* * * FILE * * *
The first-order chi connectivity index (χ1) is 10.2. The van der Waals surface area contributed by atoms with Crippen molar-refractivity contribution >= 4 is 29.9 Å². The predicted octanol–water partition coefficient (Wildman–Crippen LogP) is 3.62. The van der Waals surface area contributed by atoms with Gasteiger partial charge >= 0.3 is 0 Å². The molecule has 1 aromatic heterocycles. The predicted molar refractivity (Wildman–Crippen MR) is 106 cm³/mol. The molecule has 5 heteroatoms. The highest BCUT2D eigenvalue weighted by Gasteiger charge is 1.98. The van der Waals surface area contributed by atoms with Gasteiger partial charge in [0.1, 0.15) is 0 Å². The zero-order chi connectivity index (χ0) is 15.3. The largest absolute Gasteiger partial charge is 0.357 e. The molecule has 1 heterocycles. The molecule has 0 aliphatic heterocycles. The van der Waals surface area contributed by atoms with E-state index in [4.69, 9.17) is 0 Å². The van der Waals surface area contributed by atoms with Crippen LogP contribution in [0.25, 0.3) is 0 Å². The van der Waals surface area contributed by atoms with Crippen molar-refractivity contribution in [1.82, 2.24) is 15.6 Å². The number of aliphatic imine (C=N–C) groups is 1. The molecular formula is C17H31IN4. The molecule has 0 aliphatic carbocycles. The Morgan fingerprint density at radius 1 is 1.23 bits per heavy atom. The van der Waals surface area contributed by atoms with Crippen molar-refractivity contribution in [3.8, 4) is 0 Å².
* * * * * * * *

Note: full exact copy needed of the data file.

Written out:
The first-order chi connectivity index (χ1) is 10.2. The van der Waals surface area contributed by atoms with Crippen molar-refractivity contribution >= 4 is 29.9 Å². The predicted octanol–water partition coefficient (Wildman–Crippen LogP) is 3.62. The van der Waals surface area contributed by atoms with Gasteiger partial charge >= 0.3 is 0 Å². The molecule has 1 aromatic heterocycles. The predicted molar refractivity (Wildman–Crippen MR) is 106 cm³/mol. The molecule has 5 heteroatoms. The highest BCUT2D eigenvalue weighted by Gasteiger charge is 1.98. The van der Waals surface area contributed by atoms with Gasteiger partial charge in [0.1, 0.15) is 0 Å². The zero-order chi connectivity index (χ0) is 15.3. The largest absolute Gasteiger partial charge is 0.357 e. The molecule has 1 heterocycles. The molecule has 0 aliphatic heterocycles. The van der Waals surface area contributed by atoms with E-state index in [4.69, 9.17) is 0 Å². The van der Waals surface area contributed by atoms with Crippen LogP contribution in [0.25, 0.3) is 0 Å². The van der Waals surface area contributed by atoms with Crippen molar-refractivity contribution in [1.82, 2.24) is 15.6 Å². The number of aliphatic imine (C=N–C) groups is 1. The molecular formula is C17H31IN4. The molecule has 0 aliphatic carbocycles. The Morgan fingerprint density at radius 1 is 1.23 bits per heavy atom. The van der Waals surface area contributed by atoms with Crippen molar-refractivity contribution in [3.8, 4) is 0 Å².